Overnight Energy: Trump rejects 'man-made' climate change | UN report finds countries falling short on climate goals | Trump threatens to cut GM electric car subsidies | Transcanada pushes to resume Keystone XL work

Overnight Energy: Trump rejects 'man-made' climate change | UN report finds countries falling short on climate goals | Trump threatens to cut GM electric car subsidies | Transcanada pushes to resume Keystone XL work
© Greg Nash

TRUMP REJECTS CLIMATE REPORT: President TrumpDonald TrumpMyPillow CEO to pull ads from Fox News Haaland, Native American leaders press for Indigenous land protections Simone Biles, Vince Lombardi and the courage to walk away MORE and members of his administration on Tuesday denied the findings of a national climate report compiled by multiple U.S. agencies. Trump rejected the entire premise of "man made" climate change, while White House spokesperson Sarah Sanders and Interior Secretary Ryan ZinkeRyan Keith ZinkeWant to evaluate Donald Trump's judgment? Listen to Donald Trump The Hill's Morning Report - Biden launches blitz for jobs plan with 'thank you, Georgia' OVERNIGHT ENERGY: Court sets in motion EPA ban on pesticide linked to developmental issues | Trump Interior Secretary Zinke files to run for Congress, again | Senate passes bipartisan B water infrastructure bill MORE both denounced the report's findings as extreme. The report warned of the dire consequences stemming from climate change on the U.S. Here's the recap:

 

Trump disputes 'man made' climate change

President Trump on Tuesday disputed the scientific consensus that human activity contributes to climate change in his most expansive rejection yet of his own administration's report on global warming. 

In an interview with The Washington Post, Trump said "I don't see" that climate change is man-made and disagreed with the report's findings that it poses significant health and safety concerns. 

"One of the problems that a lot of people like myself, we have very high levels of intelligence but we're not necessarily such believers," Trump said. "You look at our air and our water and it's right now at a record clean."

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On the issue of whether global warming is caused by humans, Trump added: "As to whether or not it's man-made and whether or not the effects that you're talking about are there, I don't see it -- not nearly like it is."

More on the president's remarks here.

 

Sanders: Report not 'based on facts'

Sarah Huckabee Sanders on Tuesday dismissed the findings of a government report that warned of the impending consequences of climate change, claiming it's "not based on facts."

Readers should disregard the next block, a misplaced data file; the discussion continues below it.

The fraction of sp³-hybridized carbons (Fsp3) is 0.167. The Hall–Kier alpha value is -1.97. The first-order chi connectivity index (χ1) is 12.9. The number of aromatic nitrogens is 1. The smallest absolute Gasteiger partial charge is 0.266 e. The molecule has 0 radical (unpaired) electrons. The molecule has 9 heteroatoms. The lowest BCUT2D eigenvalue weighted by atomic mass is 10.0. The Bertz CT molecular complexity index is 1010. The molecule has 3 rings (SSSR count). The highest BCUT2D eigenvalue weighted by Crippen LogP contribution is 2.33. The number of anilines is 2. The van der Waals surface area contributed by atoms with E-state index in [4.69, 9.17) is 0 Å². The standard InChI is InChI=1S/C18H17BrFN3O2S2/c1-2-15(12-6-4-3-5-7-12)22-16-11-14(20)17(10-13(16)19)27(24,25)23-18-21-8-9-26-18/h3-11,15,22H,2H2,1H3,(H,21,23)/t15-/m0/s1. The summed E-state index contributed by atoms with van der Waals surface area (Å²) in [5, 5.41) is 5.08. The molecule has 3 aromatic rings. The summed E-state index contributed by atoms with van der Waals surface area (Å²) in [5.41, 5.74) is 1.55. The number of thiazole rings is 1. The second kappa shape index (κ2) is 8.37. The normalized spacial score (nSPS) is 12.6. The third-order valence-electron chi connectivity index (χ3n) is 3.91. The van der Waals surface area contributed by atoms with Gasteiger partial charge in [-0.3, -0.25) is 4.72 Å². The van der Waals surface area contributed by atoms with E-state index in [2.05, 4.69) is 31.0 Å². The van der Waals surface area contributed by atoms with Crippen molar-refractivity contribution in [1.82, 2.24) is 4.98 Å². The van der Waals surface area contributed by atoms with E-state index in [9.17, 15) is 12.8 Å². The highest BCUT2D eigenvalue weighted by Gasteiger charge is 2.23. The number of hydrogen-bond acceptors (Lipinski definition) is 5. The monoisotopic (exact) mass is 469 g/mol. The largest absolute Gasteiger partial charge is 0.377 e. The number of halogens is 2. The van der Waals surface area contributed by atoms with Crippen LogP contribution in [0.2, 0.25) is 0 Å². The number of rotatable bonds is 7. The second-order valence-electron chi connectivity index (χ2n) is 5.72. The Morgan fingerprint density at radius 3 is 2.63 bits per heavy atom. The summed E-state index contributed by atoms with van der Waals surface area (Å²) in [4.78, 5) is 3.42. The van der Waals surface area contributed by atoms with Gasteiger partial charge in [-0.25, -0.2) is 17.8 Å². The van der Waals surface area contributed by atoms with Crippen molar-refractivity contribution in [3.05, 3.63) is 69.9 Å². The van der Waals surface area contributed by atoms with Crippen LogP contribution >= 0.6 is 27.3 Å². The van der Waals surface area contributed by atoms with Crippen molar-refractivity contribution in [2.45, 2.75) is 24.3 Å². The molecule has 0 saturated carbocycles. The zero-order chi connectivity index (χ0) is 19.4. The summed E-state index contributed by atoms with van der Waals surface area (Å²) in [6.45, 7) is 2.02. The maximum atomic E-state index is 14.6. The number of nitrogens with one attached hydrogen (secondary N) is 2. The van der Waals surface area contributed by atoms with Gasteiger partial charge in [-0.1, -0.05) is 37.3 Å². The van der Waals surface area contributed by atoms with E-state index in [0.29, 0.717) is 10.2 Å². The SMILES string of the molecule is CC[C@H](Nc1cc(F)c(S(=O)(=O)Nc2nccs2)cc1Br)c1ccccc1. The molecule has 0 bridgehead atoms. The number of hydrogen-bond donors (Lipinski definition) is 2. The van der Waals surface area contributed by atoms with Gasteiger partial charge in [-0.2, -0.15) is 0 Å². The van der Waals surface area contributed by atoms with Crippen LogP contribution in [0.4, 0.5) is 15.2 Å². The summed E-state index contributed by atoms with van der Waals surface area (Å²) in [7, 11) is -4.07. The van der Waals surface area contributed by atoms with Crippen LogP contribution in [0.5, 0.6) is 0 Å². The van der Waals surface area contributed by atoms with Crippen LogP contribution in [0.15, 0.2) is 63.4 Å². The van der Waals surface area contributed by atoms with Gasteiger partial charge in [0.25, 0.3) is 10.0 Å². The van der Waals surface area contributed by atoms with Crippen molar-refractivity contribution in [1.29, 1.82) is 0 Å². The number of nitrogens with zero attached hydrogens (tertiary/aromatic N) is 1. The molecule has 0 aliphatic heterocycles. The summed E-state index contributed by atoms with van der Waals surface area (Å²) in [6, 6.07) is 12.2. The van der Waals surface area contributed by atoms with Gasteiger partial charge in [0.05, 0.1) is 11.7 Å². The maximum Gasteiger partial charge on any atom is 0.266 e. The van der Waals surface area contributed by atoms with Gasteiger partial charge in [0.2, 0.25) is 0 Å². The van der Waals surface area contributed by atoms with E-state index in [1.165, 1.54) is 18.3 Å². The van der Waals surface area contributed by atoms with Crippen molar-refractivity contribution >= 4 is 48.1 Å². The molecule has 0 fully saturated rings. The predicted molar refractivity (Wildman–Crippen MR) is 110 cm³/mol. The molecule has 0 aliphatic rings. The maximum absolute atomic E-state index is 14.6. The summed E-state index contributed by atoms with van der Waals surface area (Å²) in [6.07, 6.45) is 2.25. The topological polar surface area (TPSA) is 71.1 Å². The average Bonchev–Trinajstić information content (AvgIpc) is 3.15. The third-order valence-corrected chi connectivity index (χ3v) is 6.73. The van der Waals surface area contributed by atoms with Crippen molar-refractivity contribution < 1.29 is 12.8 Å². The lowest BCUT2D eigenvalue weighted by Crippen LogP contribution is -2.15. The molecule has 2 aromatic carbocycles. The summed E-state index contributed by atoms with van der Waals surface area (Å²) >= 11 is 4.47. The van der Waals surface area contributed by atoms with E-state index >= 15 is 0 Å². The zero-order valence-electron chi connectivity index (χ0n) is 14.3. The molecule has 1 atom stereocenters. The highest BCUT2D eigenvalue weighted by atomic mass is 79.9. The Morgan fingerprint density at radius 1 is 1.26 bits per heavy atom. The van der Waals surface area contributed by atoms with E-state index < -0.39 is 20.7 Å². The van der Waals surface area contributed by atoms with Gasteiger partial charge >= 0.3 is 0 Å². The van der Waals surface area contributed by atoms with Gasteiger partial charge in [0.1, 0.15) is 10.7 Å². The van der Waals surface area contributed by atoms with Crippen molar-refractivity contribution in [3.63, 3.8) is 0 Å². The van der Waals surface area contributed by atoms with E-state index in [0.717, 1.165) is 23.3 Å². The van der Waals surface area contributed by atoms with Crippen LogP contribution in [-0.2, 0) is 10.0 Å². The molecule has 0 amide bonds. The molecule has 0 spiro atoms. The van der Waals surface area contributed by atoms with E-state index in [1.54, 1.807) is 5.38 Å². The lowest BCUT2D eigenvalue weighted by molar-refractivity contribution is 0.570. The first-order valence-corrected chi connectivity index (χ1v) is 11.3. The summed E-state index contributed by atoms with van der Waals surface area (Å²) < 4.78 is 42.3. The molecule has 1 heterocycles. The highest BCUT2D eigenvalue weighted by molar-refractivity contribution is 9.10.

"The president's certainly leading on what matters most in this process, and that's on having clean air, clean water," Sanders told reporters at a press briefing. "In fact, the United States continues to be a leader on that front."

Sanders disputed the report's findings, claiming it's "not based on facts" and arguing that modeling the climate "is never exact." She did not indicate that Trump would call on world leaders at this week's Group of 20 summit to address the report's findings.

"We think that this is the most extreme version and it's not based on facts," she said. "It's not data driven. We'd like to see something that is more data driven. It's based on modeling, which is extremely hard to do when you're talking about the climate."

More on her remarks here.

 

Zinke: Report took "worst case scenarios"

Interior Secretary Ryan Zinke on Tuesday cast doubt on the methodology of the federal government's major climate change report released last week.

Zinke accused the authors -- about 300 scientists from 13 agencies, like the U.S. Geological Survey (USGS), and outside the government -- of using only worst-case scenarios in the report, which concluded, among other things, that climate change could cost the United States economy billions of dollars annually by 2100.

"We're looking at the report. And there's some concern within the USGS ... that's our nation's top scientific body," he said on KCRA, an NBC affiliate in Sacramento, Calif.

"It appears they took the worst scenarios and they built predictions on that," he said. "It should be more probability, but we're looking at it."

Read more on Zinke here.

 

More on the report:

The report was developed by multiple federal agencies. A version of it is mandated to be released every four years under the National Climate Assessment from the multiagency Global Change Research Program.

The hundreds of government and external scientists involved in the research concluded that climate change could cost the United States billions of dollars annually within decades if greenhouse gases aren't dramatically reduced, and could worsen environmental disasters like wildfires and flooding. Its findings aligned with those of the broader scientific community.

At least one key researcher involved in the extensive process of preparing the findings has pushed back on the notion that it only presents an extreme picture.

"I wrote the climate scenarios chapter myself so I can confirm it considers ALL scenarios, from those where we go carbon negative before end of century to those where carbon emissions continue to rise. What WH says is demonstrably false," Katharine Hayhoe, a climate scientist at Texas Tech University, tweeted Friday.

 

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TRUMP THREATENS TO CUT FEDERAL INCENTIVES FOR GM'S ELECTRIC CARS:

Trump on Tuesday threatened to end General Motor's federal tax credit for electric vehicles in retaliation for the company's planned layoffs.

Trump tweeted that he is "very disappointed" with the company's plans to close up to five manufacturing plants -- four of them in the United States, one in Canada -- and lay off about 15 percent of its workforce.

"We are now looking at cutting all @GM subsidies, including … for electric cars," he wrote.